WHILE the shortage of teachers continues to affect schools throughout the province, some temporary teachers like Kirby Fray decided to report to school despite payment for his services being uncertain.
Fray accepted a school governing body (SGB) post at John Bisseker Senior Secondary School to assist the school and most importantly the pupils.
He said he took the position despite there being no budget for his post. “My main concern in this whole predicament that no one wants to account for, is the pupils are the ones who are currently suffering having to come to school and not being taught.”
Fray, a maths whiz, is one of the 4000 temporary teachers whose contracts were terminated by the Eastern Cape education department at the end of last month.
The department has only retained 1772 temporary teachers for a three months contract. But Fray is not one of them.
SGB chairman at John Bisseker Devlon Strydom said although the department indicated Fray was not needed at the school, the SGB felt otherwise. “We felt our school is in dire need of Fray who is one of our best maths teachers,” said Strydom.
The 45-year-old Fray started his teaching career in 1989 at Alphendale High School where he taught as a permanent teacher but in 2001 he took a break from teaching due to health problems.
“I never wanted to leave teaching but my illness was interfering with my career so I decided to sort that out because as a teacher you cannot portray any weakness in front of the pupils.”
In 2004 Fray regained his health and decided to return to teaching but he was employed as a temporary teacher and had since taught at seven different schools.
He taught at Breidbach Primary and high schools, Komga Primary, Alphendale High, Nontuthuzelo Primary and Willow Park Primary school.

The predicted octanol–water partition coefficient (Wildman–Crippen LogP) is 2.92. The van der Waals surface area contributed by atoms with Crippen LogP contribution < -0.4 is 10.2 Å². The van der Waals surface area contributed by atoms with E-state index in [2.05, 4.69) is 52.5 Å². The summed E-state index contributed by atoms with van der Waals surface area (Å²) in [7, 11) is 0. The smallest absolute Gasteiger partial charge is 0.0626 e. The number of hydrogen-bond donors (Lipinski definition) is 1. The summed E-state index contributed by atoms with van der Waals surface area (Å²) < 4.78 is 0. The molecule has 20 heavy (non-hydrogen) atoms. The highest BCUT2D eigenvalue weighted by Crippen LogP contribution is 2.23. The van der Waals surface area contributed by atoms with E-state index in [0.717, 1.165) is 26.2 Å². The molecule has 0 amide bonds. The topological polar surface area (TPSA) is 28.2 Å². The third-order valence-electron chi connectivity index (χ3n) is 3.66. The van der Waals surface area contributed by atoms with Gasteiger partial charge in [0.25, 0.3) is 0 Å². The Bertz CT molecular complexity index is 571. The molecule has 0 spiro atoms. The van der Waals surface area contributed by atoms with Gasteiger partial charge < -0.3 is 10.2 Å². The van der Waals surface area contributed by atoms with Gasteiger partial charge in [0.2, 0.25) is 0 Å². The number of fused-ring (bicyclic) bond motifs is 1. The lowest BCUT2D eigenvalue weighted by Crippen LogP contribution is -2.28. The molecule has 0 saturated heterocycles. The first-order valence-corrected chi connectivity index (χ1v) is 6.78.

“Whenever and wherever I was called for duty I always reported,” he said. But he said working as a temporary teacher was not easy.
“Your whole life becomes temporary. You have to live in a temporary house and I cannot buy a car or even open an account because the bank will not lend money to someone whose future is uncertain,” he said.
At the moment Fray accepts whatever the SGB can afford to pay him. “The payment might soon run dry as the SBG is beleaguered by debts and bills of utilities that are needed to keep the school operating.”
But this has not hindered Fray.
Instead he is taking up extra responsibilities and teaching pupils on weekends at no extra charge.
One of his pupils Chanteline Morrison who had been attending Fray’s Saturday classes said she would not have passed maths last year if it was not for Fray.
“I am glad he came back because I was sad when I heard last year that he was leaving .”
Fray said he hopes the department finds a solution to the problem before the province becomes disastrous.
“I’m not a temporary teacher. I am qualified and a passionate coach and I ought to be recognised.” — firstname.lastname@example.org